Cartoonists are on the front line of freedom of speech. Events this week have put to the test just what responsibilities that entails. Kevin Kallaugher draws for The Economist and Patrick Chappatte cartoons for the International Herald Tribune.
Many South Africans thought former ANC youth leader Julius Malema had gone quietly into the night. But the controversy over the shooting of striking miners by police has given Malema a populist springboard back into the political limelight.
Peru's president Ollanta Humala was elected in 2011 partly on a pledge to protect the environment. He's declared a state of emergency in the Pastaza RIver basin, and gave an Argentinian oil company operating there three months to clean up.
Cartoonist Steve Bell has been skewering British politicians since his career took off in the late 1970s. Because his obsession is politics, a good number of American presidents have come in for in his particular brand of satire. Steve Bell's leftist politics inform how he characterizes US presidents. George W. Bush was easy. Barack Obama: not so much.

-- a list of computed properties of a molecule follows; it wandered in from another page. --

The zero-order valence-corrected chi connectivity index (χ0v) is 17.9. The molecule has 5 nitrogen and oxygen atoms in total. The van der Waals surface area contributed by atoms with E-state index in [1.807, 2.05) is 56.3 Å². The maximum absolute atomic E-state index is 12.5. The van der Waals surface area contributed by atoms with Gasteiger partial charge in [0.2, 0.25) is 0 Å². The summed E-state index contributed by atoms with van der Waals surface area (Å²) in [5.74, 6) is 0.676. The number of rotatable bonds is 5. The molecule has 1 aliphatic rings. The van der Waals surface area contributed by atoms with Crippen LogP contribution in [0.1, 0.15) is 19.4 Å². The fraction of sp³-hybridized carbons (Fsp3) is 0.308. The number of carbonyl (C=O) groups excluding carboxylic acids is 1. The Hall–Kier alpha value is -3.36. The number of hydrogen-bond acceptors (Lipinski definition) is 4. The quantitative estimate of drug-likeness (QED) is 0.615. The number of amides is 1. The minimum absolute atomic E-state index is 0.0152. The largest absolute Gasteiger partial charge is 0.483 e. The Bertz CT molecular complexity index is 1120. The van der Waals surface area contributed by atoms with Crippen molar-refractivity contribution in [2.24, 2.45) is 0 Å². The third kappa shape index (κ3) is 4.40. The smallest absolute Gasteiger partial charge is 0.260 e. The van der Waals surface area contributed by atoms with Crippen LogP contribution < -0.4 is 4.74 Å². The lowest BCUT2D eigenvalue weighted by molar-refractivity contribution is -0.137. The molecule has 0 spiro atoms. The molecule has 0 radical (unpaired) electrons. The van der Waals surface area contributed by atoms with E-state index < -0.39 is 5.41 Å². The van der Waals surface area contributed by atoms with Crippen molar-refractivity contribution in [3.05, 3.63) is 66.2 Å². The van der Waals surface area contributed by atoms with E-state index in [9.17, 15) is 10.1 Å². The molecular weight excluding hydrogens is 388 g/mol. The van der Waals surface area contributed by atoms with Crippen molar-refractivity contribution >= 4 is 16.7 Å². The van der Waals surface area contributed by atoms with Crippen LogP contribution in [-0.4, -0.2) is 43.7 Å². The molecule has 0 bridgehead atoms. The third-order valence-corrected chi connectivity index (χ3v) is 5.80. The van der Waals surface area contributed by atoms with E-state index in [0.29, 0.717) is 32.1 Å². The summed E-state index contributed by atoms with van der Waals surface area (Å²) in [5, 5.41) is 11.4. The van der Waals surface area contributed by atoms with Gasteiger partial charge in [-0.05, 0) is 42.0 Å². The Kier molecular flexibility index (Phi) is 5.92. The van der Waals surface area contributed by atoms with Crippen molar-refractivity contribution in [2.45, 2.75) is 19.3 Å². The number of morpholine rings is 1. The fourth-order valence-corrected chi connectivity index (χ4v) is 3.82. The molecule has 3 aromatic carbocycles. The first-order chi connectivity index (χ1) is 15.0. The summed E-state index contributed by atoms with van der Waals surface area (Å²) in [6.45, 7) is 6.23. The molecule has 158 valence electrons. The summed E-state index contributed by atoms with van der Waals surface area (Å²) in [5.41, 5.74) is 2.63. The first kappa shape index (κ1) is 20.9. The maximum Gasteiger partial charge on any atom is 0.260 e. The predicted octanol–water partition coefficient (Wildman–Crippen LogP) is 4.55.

Ariel Sharon was a giant of Israeli culture for many years. On Sunday, he finally died — after spending eight years in a coma. Israel cartoonist Amos Biderman loved Sharon, loved drawing him to be exact.
The E. coli outbreak: when a cucumber is no longer just a cucumber; what Moammar Gaddafi and FIFA head Sepp Blatter share in common, and Syria's best known opthalmologist continues his bloody crackdown on dissent.